“We’re used to it now,” Bamba said, laughing. “This group is actually just as tough as 2006, if not tougher, but we still believe in ourselves. We’re more experienced than we were last time, and I think we have a stronger group of players too. We’re up against great teams but we’re a very good team ourselves and I know it won’t be easy to play against us.
"The first game (against Portugal) will be vital, of course. If we do well in that one, I think we have a great chance of going through. There’s no doubt it was a tough draw for us but it’s also very, very exciting. These are the kind of games that any player wants to be involved in and, if we can get through, I think everyone will sit up and take notice.”
Bamba was referring to the impact of qualification on Côte d'Ivoire, but he could equally have been speaking about the potential for himself to truly arrive on the world stage. After all, he will touch down in South Africa as one of Les Elephants’ lesser-known players, having spent the last four seasons with Dunfermline Athletic and Hibernian. As well as developing a distinct Scottish accent during that time, the former Paris Saint-Germain defender has slowly but surely earned a regular place in the Ivorian reaguard, with his partnership with Kolo Toure crucial to the success of a defence that conceded just six goals in 12 FIFA World Cup qualifiers.
“I don’t like to speak about myself but I do feel that I have a good partnership with Kolo,” said Bamba. “We had a good defensive record during qualifying and I also played all of the Cup of Nations matches beside him, so we’re well used to each other now. For me, it’s a pleasure to play beside Kolo because he has so much experience. He’s also fantastic at talking to me during games and afterwards too, just to give me some advice.”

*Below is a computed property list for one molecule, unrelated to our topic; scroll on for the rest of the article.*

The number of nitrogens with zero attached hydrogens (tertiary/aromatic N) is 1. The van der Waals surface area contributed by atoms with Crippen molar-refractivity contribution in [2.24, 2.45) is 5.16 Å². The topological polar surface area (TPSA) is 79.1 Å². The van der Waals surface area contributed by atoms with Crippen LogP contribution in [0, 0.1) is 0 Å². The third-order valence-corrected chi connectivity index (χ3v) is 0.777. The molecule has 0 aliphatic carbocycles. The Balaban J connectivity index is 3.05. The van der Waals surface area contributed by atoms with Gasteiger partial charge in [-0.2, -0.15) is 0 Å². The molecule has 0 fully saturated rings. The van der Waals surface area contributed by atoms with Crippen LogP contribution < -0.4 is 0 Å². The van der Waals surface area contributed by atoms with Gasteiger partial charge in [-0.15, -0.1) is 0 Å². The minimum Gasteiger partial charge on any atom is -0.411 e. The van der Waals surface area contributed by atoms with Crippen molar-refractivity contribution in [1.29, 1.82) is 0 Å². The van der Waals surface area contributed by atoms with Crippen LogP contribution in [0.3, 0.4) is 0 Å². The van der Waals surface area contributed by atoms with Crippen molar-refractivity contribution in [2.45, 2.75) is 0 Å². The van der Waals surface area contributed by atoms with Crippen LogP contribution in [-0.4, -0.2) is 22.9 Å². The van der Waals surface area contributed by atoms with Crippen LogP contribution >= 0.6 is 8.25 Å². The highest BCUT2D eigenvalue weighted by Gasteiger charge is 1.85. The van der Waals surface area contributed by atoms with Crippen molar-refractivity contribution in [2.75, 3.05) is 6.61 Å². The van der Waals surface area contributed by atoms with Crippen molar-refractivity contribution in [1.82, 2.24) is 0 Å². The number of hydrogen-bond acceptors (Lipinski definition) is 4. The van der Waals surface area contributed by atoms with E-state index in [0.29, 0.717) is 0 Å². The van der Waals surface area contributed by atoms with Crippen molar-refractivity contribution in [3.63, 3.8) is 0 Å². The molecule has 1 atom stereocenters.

Toure may be the senior partner in their defensive pairing, but it is likely that the Manchester City centre-half is every bit as excited at taking part in this historic FIFA World Cup, the first on African soil. Bamba certainly makes no attempt to downplay the significance of carrying the continent’s hopes next month, nor to disguise his delight that South Africa was chosen to throw the beautiful game’s biggest party.
“The fact it’s in Africa definitely makes it more special for us,” he said. “With it being the first African World Cup, everyone in our team was so desperate to get there. I’m sure all the African teams feel the same, and I think every one of us has a chance to do well at this tournament. It will depend who is on form but I think the African teams are all strong enough to make a big impact.
"I really hope the whole tournament is a big celebration for the whole continent. It’s important that Africa shows that it can make a great job of hosting a huge tournament like this, especially as this is the first one. I really believe it will be a big success. South Africa is a beautiful country, a great country, and I think it was a really good idea to give them the World Cup. I think it’s going to be fantastic.”